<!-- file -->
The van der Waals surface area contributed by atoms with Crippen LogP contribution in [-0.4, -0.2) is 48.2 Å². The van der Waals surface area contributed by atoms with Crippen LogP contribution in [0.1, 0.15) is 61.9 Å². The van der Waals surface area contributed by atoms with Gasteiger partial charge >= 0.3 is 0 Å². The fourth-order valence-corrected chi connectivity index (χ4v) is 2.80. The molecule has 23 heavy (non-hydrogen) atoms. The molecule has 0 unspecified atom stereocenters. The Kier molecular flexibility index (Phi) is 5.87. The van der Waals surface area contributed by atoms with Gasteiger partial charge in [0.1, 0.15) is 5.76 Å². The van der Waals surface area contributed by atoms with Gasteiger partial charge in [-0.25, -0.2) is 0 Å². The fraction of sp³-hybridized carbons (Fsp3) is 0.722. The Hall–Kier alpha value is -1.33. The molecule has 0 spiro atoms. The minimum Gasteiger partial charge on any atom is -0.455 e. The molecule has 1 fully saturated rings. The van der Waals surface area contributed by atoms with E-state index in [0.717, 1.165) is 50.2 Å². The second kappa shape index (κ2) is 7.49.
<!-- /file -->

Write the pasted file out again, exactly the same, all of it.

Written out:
The van der Waals surface area contributed by atoms with Crippen LogP contribution in [-0.4, -0.2) is 48.2 Å². The van der Waals surface area contributed by atoms with Crippen LogP contribution in [0.1, 0.15) is 61.9 Å². The van der Waals surface area contributed by atoms with Gasteiger partial charge >= 0.3 is 0 Å². The fourth-order valence-corrected chi connectivity index (χ4v) is 2.80. The molecule has 23 heavy (non-hydrogen) atoms. The molecule has 0 unspecified atom stereocenters. The Kier molecular flexibility index (Phi) is 5.87. The van der Waals surface area contributed by atoms with Gasteiger partial charge in [0.1, 0.15) is 5.76 Å². The van der Waals surface area contributed by atoms with Gasteiger partial charge in [-0.25, -0.2) is 0 Å². The fraction of sp³-hybridized carbons (Fsp3) is 0.722. The Hall–Kier alpha value is -1.33. The molecule has 0 spiro atoms. The minimum Gasteiger partial charge on any atom is -0.455 e. The molecule has 1 fully saturated rings. The van der Waals surface area contributed by atoms with E-state index in [0.717, 1.165) is 50.2 Å². The second kappa shape index (κ2) is 7.49.